|Apart from these means of livelihood within the village, some of the villagers|
make a living by buying and selling. Pedlars are the most common of these.
The only stock in trade needed for peddling is a donkey or two, and a little
money. In Sakaltutan three men, all with little land of their own, Abudllah
(PB 2), Mustafa (VT 3), and Halil Ibrahim (FA 1), were engaged in peddling
this summer. Mustafa (VY 3), had been a village shepherd the previous
summer. The other two were old men, one whose grown son went regularly
away to work, and the other whose brother ploughed his land as a yarici. His
sons, born of a young second wife, were still very small. These pedlars
collected eggs, rag, scraps of wool, and apricot stones in the village, sold them
in Kayseri, and bought back cheap seasonal fruit or vegetables, earthernware
cooking pots, trinkets and so on. These would make one or two trips a week
to the town, often trading in other villages as well. Profits appeared to range
from five to seven T.L. a trip.
At a slightly higher economic level, villagers may open a shop for a period -
that is, they may bring a load of goods out to the village from the town by
lorry, the goods being mainly apples, raisins, currants, fat, nuts, paraffin, soap
and perhaps cloth, and sell them until the stock is exhausted. In Sakaltutan,
Bilal ran a shop two years ago, Surriye (DS 4) also claimed to have run a shop
for a year or two some time back, Musa (IB 1) opened a shop early in my stay
with a small stock which he did not replenish, and a man from another village
with a Sakaltutanli wife (BA) came to the village for the winter, bringing in a
good stock of things, which he had sold out by the spring, then went away
leaving a number of debts for collection at the harvest. Such unskilled shop-
keeping gives uncertain profit. In some of the larger neighbouring villages
there are permanent shops, but, owing to the influx of migrant labourers in
the winter months, with money in their pockets, these are usually
supplemented by temporary competition during the winter. Among all these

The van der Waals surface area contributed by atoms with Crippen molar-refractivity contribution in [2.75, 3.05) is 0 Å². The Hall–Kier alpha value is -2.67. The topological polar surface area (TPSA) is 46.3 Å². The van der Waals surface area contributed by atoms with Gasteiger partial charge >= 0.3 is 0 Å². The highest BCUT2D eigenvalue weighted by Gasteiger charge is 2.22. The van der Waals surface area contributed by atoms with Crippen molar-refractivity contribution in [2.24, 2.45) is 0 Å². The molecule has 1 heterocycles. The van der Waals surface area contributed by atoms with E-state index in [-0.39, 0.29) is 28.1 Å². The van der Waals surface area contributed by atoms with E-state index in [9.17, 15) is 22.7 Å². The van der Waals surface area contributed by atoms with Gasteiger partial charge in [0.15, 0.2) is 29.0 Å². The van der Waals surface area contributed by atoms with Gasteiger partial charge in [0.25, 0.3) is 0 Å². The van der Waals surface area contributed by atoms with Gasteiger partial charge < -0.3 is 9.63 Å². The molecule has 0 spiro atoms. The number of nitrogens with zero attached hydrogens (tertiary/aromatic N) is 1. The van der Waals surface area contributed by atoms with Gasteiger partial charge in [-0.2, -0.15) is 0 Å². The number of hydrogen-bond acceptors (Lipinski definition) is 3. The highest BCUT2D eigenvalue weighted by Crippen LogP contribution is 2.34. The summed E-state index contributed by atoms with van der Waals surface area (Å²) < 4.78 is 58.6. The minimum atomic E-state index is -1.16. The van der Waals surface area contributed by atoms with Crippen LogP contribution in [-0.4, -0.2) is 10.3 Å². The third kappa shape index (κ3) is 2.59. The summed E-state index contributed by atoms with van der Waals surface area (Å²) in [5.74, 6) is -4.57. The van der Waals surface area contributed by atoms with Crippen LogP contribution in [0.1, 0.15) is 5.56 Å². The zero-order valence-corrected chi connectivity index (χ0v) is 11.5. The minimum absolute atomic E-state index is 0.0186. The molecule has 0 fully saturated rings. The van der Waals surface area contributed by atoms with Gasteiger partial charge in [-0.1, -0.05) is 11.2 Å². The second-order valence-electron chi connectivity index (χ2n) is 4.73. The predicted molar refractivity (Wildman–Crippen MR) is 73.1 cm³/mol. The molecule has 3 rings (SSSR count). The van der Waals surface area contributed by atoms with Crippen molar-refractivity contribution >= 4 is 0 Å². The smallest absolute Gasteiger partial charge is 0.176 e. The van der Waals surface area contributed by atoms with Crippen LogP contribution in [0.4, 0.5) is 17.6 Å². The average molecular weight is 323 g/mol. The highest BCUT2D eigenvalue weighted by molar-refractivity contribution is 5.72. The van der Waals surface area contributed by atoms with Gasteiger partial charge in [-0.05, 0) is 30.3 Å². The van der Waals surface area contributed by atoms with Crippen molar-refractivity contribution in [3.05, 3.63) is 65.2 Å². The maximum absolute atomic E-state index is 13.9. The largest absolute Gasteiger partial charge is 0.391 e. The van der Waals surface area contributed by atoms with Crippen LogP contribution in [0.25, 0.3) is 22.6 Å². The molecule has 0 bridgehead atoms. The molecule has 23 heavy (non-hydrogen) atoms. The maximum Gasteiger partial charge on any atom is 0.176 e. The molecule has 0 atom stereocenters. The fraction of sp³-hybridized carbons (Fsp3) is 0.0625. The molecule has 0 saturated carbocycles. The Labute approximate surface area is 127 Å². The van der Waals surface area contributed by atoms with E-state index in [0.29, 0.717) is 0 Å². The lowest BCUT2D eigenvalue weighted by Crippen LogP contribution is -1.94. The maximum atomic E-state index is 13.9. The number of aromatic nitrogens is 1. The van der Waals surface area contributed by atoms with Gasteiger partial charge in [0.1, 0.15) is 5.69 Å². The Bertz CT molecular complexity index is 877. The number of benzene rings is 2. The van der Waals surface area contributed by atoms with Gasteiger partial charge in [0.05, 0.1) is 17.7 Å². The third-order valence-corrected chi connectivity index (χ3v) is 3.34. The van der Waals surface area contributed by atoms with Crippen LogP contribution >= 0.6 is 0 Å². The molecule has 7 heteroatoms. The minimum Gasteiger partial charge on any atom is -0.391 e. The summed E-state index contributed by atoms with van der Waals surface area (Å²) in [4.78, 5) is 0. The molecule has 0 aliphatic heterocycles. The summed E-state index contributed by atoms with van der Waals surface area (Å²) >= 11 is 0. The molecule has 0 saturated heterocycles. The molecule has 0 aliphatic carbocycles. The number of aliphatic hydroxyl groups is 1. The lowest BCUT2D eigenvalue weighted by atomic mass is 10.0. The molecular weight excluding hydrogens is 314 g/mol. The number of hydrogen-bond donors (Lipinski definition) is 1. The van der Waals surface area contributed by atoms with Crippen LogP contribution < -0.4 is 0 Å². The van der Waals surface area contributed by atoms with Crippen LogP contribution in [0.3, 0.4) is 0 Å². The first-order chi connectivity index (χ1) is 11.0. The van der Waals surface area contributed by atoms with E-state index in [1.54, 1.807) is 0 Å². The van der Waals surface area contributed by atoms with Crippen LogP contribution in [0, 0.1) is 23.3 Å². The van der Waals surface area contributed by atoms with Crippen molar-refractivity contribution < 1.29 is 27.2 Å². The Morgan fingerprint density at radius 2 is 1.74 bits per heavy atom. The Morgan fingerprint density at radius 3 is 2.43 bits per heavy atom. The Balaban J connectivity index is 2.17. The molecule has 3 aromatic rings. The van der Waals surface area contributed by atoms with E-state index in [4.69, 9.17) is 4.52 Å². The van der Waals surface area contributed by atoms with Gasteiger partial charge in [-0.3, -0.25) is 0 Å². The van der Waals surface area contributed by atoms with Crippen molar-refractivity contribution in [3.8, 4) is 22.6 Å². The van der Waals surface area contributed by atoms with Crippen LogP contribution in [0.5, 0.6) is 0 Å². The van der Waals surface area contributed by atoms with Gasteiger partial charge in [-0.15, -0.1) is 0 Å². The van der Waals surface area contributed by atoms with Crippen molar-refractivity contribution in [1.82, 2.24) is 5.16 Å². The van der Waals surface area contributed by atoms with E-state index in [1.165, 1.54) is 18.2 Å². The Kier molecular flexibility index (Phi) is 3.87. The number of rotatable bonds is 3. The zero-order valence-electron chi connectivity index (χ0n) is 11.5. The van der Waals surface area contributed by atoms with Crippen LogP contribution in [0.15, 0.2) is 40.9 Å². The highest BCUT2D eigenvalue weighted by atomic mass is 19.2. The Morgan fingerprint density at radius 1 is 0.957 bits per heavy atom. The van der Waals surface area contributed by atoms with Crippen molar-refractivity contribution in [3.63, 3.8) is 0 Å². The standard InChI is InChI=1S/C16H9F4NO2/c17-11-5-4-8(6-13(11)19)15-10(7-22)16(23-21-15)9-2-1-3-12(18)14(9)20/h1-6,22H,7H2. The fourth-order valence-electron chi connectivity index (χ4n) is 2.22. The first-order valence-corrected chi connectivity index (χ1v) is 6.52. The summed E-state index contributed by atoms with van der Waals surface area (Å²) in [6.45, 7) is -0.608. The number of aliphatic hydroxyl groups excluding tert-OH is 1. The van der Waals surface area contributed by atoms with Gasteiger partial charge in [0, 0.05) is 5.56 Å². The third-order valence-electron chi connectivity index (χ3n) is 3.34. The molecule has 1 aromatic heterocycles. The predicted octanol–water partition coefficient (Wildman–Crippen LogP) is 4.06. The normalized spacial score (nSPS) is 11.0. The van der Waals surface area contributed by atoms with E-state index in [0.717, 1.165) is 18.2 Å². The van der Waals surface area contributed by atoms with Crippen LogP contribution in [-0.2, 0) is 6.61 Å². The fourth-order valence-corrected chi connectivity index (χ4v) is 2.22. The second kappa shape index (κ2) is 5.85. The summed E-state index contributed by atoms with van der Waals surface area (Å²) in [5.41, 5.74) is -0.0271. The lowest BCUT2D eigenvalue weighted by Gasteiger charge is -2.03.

occupations, there is a correlation between wealth in land and the level of non-
agricultural employment. The shepherds, labourers and pedlars come from
poor families with little or no land, the schoolmaster, the builders, the
|carpenters all belong to families whose land alone would give them at least a|
competence. Of the latter, only the carpenter is dependent to any considerable
extent to his craft, and then not for subsistence but for the maintenance of his
standard of living as one of the leading households.
Finally, these sources of income within the village are limited, covering in all
only about 24 households. Of these, the four main share-cropping families,
one landless labourer, and the eight herdsmen can all be said to be engaged
directly in agriculture; of the rest, the pedlars, the craftsmen and the
specialists have land of their own, one or two of them plenty. Only the
watchman is both landless and employed on non-agricultural work. Within
the village, then the economy is entirely agricultural.
|The reverse of these occupations seen as sources of income is their function as|
services. For the sake of completeness I therefore propose to digress at this
point in order to list briefly the main economic services to the villages. This
list will involve a little repetition.
Immediate agricultural needs are usually met either in the village or in the
local group of villages. That is to say the villagers trade with each other for
money, or barter grain, straw, seed for vegetables and so on Vine shoots are
given away gratis. Since most households are self-sufficient in all these things,
trade is slight. Animals also are often bought locally. If a man wants to by an
ox, the news travels around the village and those with oxen to sell hear of it.
Sooner or later he finds one to his liking. One man who wishes to buy a pair
of oxen went all the way to Adana because he heard a rumour that they were
cheaper there, but finding the rumour false he returned and bought one beast
each from Kb village and Ac village. Markets are held in Kayseri, and once a
week there is a market in Tomarza, the next nahiye centre out from
Sakaltutan, which is cheaper than Kayseri for animals and also for agricultural
products. Milling was, until recently, done in this town, but this year nine
|men of Sl village have clubbed together and built a mill, powered by a diesel|
motor. Their success has been followed up in Sakaltutan where a mill was due
to start operating very soon after I left. A miller takes, traditionally, a
twentieth part of wheat and rye and one fifteenth of barley, as his fee for
The larger and more wealthy villages have shops; in Zk village for example,
for two hundred households there were said to be no less than six. These
shops sell the obvious things, salt, sugar, cigarettes, fruit, paraffin (kerosene),
lamp spares, soap and so one, and an important item, plain white cloth for
making shrouds. Sakaltutan had no shop, and when a death occurred someone
had to rush to the nearest village with a shop to buy material for the shroud.
Other needs in Sakaltutan were met by pedlars, who brought the same range
of items, with the addition of earthenware cooking pots, cloth and agricultural
instruments, such as wooden forks, shovels and rakes.
Apart from these, certain craftsmen, for example, builders, and carpenters,
serve the whole area in which they reside. Others travel round, mostly